Crude playing about in the House
The highest institution in the land is being dragged through the mud, without too many people seeming to care. Prime Minister Lawrence Gonzi is doing the dragging, all to suit his political end.
Very belatedly he has realised that he and his ministerial team are out of touch with the people, that they are seen in a very bad light, with all sorts of shortcomings, including arrogance, as Simon Busuttil carefully and publicly reminded him and anybody who cares to take note.
What is happening bears reiteration. Gonzi’s internal soundings told him that his party was very much behind Labour in the popularity polls. He came up with what he believes is a solution. He had his party organise a sham leadership race in which, as expected by six-month-old political babies, he came both first and last – only he contested.
He berated the government, which he leads, for being cut off from the people. He therefore selected succession-contender Busuttil to carry out a crusade to re-link the government with the people, which suddenly came to mind as an important factor in the democratic game.
Parallel with that he empowered the beleaguered Paul Borg Olivier to herd ministers and parliamentary secretaries into an activity pen from which they can massage people back into the Nationalist vote mood, no doubt by satisfying their private needs, whatever they might be.
Last Saturday week the local council elections confirmed the extent to which, at this moment in time, people are anti-Nationalist. The thousands who stayed away from the polls or did not vote, most of them Nationalists, constituted a meltdown, again in the words of Busuttil, who has become quite loquacious and descriptive.
The Prime Minister said he took the people’s message. Yet, in a mother of unholy contradiction, he insults the people through the manner he is treating the House of Representatives. Those representatives are MPs elected by the people to, well, represent them, the same people to whom Gonzi is desperately reaching out.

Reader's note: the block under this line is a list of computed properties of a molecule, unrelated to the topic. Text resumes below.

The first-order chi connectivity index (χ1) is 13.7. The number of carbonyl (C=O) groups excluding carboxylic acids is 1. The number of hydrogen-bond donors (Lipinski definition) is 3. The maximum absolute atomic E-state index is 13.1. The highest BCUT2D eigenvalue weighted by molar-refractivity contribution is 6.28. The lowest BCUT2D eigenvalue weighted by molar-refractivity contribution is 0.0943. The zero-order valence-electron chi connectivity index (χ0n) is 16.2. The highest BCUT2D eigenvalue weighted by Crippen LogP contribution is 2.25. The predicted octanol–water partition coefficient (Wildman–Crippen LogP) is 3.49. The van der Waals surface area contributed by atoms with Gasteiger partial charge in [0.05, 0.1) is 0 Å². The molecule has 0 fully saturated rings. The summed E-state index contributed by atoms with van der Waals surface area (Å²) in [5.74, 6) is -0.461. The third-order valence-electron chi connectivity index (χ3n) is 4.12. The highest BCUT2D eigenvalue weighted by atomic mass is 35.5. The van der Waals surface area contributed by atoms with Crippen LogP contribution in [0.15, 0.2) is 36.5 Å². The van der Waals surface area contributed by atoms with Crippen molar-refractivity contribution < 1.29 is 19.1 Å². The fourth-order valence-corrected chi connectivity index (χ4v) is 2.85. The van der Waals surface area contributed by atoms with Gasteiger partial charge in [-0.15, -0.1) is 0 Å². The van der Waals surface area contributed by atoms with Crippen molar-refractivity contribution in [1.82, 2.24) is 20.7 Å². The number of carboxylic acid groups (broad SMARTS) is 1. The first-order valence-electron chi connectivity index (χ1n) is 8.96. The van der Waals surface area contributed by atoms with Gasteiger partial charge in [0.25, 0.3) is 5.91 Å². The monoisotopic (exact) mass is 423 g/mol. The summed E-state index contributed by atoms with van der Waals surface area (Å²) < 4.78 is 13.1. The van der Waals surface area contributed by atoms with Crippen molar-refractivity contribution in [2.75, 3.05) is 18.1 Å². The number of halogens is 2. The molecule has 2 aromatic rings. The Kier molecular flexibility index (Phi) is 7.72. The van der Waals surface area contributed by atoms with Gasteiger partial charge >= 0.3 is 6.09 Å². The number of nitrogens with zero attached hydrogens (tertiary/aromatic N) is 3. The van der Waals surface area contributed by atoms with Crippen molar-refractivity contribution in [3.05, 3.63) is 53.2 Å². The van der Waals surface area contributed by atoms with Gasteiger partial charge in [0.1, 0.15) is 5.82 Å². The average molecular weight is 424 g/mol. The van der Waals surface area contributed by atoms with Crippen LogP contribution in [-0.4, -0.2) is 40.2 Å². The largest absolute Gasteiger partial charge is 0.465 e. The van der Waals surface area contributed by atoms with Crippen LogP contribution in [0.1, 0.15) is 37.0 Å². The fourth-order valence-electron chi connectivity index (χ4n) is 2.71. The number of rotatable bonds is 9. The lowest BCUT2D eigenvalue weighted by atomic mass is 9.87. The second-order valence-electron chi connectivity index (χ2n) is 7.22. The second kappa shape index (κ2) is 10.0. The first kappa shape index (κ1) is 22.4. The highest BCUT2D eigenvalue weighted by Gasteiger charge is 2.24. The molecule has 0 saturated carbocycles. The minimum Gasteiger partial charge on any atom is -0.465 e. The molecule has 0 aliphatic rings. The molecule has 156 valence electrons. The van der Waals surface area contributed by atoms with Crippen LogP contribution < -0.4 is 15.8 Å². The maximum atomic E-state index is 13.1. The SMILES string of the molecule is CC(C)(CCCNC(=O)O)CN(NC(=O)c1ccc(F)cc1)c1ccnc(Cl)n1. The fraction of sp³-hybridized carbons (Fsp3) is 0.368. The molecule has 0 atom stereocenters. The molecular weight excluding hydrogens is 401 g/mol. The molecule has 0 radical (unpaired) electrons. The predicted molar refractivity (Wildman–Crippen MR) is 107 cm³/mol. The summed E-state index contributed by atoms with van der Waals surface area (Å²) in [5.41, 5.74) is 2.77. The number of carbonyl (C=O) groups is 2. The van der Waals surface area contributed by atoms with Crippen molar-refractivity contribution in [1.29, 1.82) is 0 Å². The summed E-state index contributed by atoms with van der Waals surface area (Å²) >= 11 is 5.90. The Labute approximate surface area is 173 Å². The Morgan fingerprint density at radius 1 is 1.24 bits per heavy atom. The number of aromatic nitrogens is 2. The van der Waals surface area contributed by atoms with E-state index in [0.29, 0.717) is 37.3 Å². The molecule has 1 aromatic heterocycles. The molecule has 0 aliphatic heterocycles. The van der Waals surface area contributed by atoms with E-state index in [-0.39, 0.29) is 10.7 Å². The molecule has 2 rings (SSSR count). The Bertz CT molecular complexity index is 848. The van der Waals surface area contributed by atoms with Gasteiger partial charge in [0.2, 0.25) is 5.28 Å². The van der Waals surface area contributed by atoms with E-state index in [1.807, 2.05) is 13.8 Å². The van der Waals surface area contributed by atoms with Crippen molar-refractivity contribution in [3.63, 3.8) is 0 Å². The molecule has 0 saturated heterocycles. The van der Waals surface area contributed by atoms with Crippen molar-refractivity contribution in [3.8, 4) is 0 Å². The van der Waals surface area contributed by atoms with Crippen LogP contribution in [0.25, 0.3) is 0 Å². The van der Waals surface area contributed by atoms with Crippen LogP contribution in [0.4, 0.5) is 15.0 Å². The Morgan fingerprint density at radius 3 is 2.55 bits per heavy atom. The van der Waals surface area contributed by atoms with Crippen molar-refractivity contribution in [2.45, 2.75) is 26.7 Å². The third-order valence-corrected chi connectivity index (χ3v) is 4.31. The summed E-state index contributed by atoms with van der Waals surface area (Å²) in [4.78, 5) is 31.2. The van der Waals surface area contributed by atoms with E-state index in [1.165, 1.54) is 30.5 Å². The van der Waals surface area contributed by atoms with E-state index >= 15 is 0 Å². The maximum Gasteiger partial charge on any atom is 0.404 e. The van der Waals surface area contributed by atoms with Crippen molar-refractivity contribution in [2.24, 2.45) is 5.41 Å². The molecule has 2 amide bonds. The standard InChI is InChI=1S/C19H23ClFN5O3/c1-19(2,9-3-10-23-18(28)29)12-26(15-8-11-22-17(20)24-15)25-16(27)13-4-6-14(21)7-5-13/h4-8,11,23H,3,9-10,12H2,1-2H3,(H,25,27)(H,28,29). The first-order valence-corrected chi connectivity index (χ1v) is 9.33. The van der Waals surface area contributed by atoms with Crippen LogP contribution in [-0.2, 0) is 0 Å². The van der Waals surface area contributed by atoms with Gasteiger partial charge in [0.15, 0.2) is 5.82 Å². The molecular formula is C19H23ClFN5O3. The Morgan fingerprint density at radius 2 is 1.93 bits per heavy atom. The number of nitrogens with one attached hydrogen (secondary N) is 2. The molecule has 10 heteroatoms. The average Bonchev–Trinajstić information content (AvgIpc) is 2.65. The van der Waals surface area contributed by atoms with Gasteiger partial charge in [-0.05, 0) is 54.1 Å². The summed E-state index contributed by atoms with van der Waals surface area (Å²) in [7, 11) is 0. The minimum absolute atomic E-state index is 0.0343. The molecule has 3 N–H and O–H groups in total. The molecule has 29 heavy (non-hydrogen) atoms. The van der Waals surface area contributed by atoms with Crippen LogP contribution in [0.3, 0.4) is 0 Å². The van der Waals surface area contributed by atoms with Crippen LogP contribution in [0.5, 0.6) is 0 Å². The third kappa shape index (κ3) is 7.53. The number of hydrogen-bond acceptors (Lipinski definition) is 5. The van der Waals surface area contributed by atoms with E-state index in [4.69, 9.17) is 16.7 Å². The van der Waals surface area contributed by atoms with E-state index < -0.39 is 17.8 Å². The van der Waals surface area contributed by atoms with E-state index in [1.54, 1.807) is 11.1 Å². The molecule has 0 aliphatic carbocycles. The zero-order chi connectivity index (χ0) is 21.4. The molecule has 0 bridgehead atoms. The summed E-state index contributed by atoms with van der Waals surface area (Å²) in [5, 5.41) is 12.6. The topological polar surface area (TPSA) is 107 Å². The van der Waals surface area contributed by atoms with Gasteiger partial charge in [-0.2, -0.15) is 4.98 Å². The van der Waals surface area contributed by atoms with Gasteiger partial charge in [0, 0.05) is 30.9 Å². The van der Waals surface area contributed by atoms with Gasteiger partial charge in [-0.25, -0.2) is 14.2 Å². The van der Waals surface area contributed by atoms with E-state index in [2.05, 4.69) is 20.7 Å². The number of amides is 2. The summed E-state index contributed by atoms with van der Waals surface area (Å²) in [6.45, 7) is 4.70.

Simultaneously he is blocking the House where the people are represented from doing its work properly. It is meeting more irregularly than ever. It is avoiding any discussion of money bills, including the Bill which is required to put into formal effect the measures spelt out in the Budget for 2012, presented by the Finance Minister four months ago.
Motions which will require a critical vote, such as one concerning the Justice Minister, have also been put on endless hold.
The reason is simple, and partisan. Nationalist MP Franco Debono, who has declared he lost trust in the Prime Minister and much of his Cabinet, who also abstained on a confidence motion, has not been appeased.
If anything the electorate itself has given him more power to his elbow. After Saturday’s Nationalist debacle he was quick to point that the people had proven him right in his criticism of important aspects of the government’s work, or lack of it.
Debono emphasised a simple point – the Prime Minister has admitted grave shortcomings. None could be graver than disconnecting from the people and treating them with arrogance. Yet, said the waspish MP, nobody had been made to bear responsibility for that. Nobody had the decency to resign.
Very clearly, the government still cannot count on Debono’s parliamentary vote if push came to shove again. As it would do on a money Bill, which is inherently a confidence vote, or a motion concerning the Justice Ministry or minister, both under the MP’s fiercely critical review.
So, Gonzi, Prime Minister of all the people, acts in partisan mode for less than half of the voters, the Nationalist half which was in an overall minority in the 2008 election and continued to dwindle on March 10.
Result – the House of Representatives remains stymied, merely hobbling along rather than operating according to the democratic dynamics which should rule its actions.
Very evidently Gonzi is giving much more weight to his role as leader of the Nationalist Party than to that of Prime Minister of all the people. He is holding out, not calling an election, to give time to the Nationalist Party to try to win back as much of its lost support as possible.
Makes sense in purely partisan terms. But it does not say much for Gonzi’s appreciation of basic democratic principles.
Whether such opportunistic manoeuvring, an undiluted exercise of the GonziPN formula, will raise the Nationalist Party’s value in the estimation of uncommitted voters, or those who prefer to think things through rather than voting according to old preferences, can only be tested by the reality check of a general election. Meanwhile such crude shenanigans are not benefiting the country.
Just before I started drafting this column I took an overseas call from a friend who is organising an important meeting in Malta. Do you think there will be an early election, he asked me. Whether to hold the meeting or not depends on the prospective participants’ timeframe.
Only Gonzi can give my friend a proper answer, though I told him that if they met here before the autumn they should be ok. I’ll change that – the Prime Minister’s answer cannot be proper when the way he is playing about with the people’s right to committed governance is so improper.